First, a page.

"The oldest animal on the farm, and the worst tempered," Old Benjamin is a stubborn donkey. Intelligent but cynical about nearly all things in life, and especially the animal revolt, Benjamin represents qualities that author George Orwell displayed himself: misanthropic intellectualism. Benjamin can read "as well as any pig," but he sees little sense in doing so. Though he admires Boxer's hard work and considers him a friend, Benjamin rarely shows it except when Boxer is hauled away to the horse-slaughterer; Benjamin is the only animal who recognizes where Boxer is being taken, and he runs after the vehicle in the hope of saving his friend. It is too little, too late, however. Benjamin alone remains neutral concerning the leadership struggle between Snowball and Napoleon, and he maintains a negative outlook about change, believing that food will not be more plentiful--with or without the proposed windmill. In the end, Benjamin is the only animal who can remember all aspects of life before and after the animal revolution, assuring the animals that they would always suffer from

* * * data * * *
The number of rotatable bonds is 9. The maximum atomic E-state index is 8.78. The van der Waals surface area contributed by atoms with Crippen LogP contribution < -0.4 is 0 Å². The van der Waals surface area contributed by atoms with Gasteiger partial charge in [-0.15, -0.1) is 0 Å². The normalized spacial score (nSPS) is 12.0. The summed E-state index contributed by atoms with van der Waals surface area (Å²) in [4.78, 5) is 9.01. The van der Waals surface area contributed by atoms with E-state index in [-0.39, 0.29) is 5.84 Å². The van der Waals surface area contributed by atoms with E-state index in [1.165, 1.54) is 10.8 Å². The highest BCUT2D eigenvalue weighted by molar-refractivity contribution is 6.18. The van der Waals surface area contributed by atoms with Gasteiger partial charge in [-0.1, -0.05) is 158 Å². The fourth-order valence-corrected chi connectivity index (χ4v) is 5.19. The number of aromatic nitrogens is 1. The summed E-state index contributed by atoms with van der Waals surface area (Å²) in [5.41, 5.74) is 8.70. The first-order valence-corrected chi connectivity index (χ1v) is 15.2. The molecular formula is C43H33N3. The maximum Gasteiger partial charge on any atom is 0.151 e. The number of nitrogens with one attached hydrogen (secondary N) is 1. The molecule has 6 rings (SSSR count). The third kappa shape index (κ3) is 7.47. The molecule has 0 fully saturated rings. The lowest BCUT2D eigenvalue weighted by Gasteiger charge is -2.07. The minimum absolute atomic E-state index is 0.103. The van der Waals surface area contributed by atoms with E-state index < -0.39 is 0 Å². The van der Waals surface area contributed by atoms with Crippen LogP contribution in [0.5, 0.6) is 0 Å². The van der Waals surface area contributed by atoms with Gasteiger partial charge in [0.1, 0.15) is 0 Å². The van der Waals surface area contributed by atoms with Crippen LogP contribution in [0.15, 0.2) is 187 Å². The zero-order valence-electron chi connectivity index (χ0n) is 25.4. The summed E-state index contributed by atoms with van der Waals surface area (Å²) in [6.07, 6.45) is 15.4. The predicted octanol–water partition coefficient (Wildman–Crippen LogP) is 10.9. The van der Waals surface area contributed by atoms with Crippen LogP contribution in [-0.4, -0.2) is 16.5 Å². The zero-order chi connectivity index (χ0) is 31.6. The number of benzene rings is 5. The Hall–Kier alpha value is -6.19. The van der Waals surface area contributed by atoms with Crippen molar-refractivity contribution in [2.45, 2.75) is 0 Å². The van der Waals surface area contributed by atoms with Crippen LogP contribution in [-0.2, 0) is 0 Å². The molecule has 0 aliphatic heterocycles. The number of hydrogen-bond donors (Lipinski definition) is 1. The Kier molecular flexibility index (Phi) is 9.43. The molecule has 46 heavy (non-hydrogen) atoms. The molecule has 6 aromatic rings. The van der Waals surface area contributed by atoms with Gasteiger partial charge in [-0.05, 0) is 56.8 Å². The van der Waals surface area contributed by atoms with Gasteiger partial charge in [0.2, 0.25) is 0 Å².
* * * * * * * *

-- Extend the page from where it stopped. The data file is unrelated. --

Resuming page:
... hunger, hardship, and disappointment being, so he said, the unalterable law of life.